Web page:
by Harmony Button
Student writing is notoriously difficult to evaluate. No matter the task the student was asked to accomplish, there are always several factors that influence the efficacy of the assignment, and they all seem interconnected. When faced with student writing, teachers tend to be disproportionately influenced by things like handwriting, length of response, or our currently held perceptions of the student.
Here’s a concerning trend: the less effective a piece of writing, the less helpful the feedback we tend to give on the writing. The piece of student writing that is really struggling with ideas, structure and organization is often also plagued by mechanical errors in spelling, grammar, syntax (the way the sentence is organized) or diction (word choice). Unfortunately, when faced with a hot mess of an essay, we naturally gravitate towards commenting on the sentence level mechanical errors, instead of taking on the overall efficacy of the thinking, on a broader level. This is not the most helpful feedback to give to a student who needs to deal with the big ideas before grappling with the execution of those ideas.
Using a rubric as a means of evaluating different aspects of a student’s performance can help a teacher keep clear learning goals in mind, and it can help scaffold the feedback to the student so that they can better understand their own strengths and weaknesses.
A rubric is a document that describes the expectations of an assignment by listing the criteria on which it will be evaluated. Rubrics come in all kinds of shapes and sizes, from simple checklists to elaborate charts. Some rubrics come with point values assigned to each category, so that completing the rubric results in a grade for the assignment. Some rubrics are designed to be more holistic, so that students can see how they measure up to expectations on a sliding scale.
If you haven’t ever used a rubric before, consider starting simple. Think about the foundational traits of your assignment: what kind of thought does a student need to engage in to complete your task? Usually, this is some kind of analysis or analytic assertion (a claim). Then, think about the logical presentation of this claim — what kind of synthesis, analysis, or explanation do you expect? Then you want to think about the structure in which you expect the student to respond. What are the conventions of your discipline? Then, think about issues of organization on a smaller scale — what is going on, on a sentence level? What do you expect for their sentence fluency, use of appropriate vocabulary, or tone of voice?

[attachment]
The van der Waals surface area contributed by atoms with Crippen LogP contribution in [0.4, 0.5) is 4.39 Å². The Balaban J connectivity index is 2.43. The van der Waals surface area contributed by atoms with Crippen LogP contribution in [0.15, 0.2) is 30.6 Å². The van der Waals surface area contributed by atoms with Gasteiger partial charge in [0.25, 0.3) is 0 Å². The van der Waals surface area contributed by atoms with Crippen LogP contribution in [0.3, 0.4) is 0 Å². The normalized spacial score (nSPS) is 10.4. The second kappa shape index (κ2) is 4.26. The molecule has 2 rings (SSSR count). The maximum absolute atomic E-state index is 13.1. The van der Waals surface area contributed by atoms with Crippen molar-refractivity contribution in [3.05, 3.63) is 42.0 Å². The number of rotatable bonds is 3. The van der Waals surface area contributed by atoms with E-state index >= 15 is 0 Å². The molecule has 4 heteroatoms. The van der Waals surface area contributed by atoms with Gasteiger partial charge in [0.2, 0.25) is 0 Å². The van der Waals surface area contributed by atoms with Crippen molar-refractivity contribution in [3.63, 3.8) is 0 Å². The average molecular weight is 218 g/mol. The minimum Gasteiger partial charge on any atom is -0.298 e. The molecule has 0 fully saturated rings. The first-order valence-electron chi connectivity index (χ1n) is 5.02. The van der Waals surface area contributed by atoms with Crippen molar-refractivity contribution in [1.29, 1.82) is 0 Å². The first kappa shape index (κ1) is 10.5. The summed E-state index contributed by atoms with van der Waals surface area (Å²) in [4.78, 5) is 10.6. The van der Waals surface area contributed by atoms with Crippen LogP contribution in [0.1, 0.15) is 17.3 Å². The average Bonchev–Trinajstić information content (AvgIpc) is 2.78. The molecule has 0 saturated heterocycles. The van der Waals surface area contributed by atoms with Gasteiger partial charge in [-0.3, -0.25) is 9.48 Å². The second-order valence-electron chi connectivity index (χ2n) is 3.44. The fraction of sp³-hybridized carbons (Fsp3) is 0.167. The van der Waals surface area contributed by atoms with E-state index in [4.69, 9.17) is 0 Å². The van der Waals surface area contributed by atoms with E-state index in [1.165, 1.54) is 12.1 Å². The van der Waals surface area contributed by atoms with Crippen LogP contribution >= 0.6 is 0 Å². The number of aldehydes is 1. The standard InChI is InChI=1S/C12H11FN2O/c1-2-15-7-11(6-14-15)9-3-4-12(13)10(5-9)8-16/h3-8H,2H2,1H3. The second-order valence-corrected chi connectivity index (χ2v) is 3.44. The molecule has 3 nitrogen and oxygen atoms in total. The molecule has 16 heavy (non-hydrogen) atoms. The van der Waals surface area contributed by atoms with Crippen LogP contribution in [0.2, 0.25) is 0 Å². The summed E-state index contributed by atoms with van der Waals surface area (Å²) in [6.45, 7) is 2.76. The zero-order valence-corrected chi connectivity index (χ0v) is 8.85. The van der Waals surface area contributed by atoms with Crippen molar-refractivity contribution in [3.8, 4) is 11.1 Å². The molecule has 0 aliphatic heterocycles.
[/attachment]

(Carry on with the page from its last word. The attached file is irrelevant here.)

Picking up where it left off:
By scaffolding your evaluation in this way, you might realize that a student response that looks like a disaster is actually an example of solid thinking that is having a communication crisis. On the other hand, you might realize that a piece of prose that looks quite polished is actually devoid of analytic thought. The rubrics reminds you to take into consideration the different weight of each category (for example, you might want to forgive fluency issues in a test situation, but not on a final project) and it also provides some structure to your feedback to students, who often see every piece of marginalia on the page as an individual comment about that particular assignment, instead of an organized reflection on the overall writing and thinking skills of the student, as demonstrated in this particular assignment.
If you start using rubrics as part of your grading process, consider sharing the rubric with the students ahead of time, so that they can see the expectations on which they will be evaluated. You can also ask the student to use the rubric as a tool of self-evaluation: you can ask them to fill out the rubric for themselves (and justify their choices in writing) and then you can compare it against your own evaluation, to see how self-aware the student is about their own strengths and skills. You can use the rubric in peer review to give shape to the feedback and help students practice thinking through layers of revision. If you use rubrics frequently, you can compare multiple rubrics over time to see how a student has progressed in the pursuit of a specific learning goal.